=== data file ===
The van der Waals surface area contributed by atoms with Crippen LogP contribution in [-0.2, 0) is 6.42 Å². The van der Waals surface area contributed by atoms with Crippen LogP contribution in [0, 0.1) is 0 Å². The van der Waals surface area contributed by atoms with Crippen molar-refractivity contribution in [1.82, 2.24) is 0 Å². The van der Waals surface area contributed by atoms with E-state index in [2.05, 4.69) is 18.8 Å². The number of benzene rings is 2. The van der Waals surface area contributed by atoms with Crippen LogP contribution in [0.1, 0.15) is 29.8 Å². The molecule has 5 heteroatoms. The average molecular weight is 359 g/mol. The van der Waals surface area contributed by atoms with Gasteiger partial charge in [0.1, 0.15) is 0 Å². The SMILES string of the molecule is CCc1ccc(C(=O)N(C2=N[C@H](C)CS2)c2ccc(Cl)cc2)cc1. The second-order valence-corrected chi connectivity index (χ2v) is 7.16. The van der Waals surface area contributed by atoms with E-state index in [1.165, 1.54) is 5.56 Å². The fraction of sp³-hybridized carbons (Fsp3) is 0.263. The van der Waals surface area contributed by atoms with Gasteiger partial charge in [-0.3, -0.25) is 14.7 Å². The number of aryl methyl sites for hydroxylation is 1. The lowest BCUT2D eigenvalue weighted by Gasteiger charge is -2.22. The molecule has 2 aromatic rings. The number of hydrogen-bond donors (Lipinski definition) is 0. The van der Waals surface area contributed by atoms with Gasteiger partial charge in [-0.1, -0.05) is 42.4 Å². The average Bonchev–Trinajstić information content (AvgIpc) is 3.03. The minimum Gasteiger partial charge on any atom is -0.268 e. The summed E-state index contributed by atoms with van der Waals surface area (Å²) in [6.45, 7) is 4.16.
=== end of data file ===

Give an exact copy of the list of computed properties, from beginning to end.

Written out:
The van der Waals surface area contributed by atoms with Crippen LogP contribution in [-0.2, 0) is 6.42 Å². The van der Waals surface area contributed by atoms with Crippen LogP contribution in [0, 0.1) is 0 Å². The van der Waals surface area contributed by atoms with Crippen molar-refractivity contribution in [1.82, 2.24) is 0 Å². The van der Waals surface area contributed by atoms with E-state index in [2.05, 4.69) is 18.8 Å². The number of benzene rings is 2. The van der Waals surface area contributed by atoms with Crippen LogP contribution in [0.1, 0.15) is 29.8 Å². The molecule has 5 heteroatoms. The average molecular weight is 359 g/mol. The van der Waals surface area contributed by atoms with Gasteiger partial charge in [0.1, 0.15) is 0 Å². The SMILES string of the molecule is CCc1ccc(C(=O)N(C2=N[C@H](C)CS2)c2ccc(Cl)cc2)cc1. The second-order valence-corrected chi connectivity index (χ2v) is 7.16. The van der Waals surface area contributed by atoms with E-state index in [1.165, 1.54) is 5.56 Å². The fraction of sp³-hybridized carbons (Fsp3) is 0.263. The van der Waals surface area contributed by atoms with Gasteiger partial charge in [-0.3, -0.25) is 14.7 Å². The number of aryl methyl sites for hydroxylation is 1. The lowest BCUT2D eigenvalue weighted by Gasteiger charge is -2.22. The molecule has 2 aromatic rings. The number of hydrogen-bond donors (Lipinski definition) is 0. The van der Waals surface area contributed by atoms with Gasteiger partial charge in [-0.1, -0.05) is 42.4 Å². The average Bonchev–Trinajstić information content (AvgIpc) is 3.03. The minimum Gasteiger partial charge on any atom is -0.268 e. The summed E-state index contributed by atoms with van der Waals surface area (Å²) in [6.45, 7) is 4.16.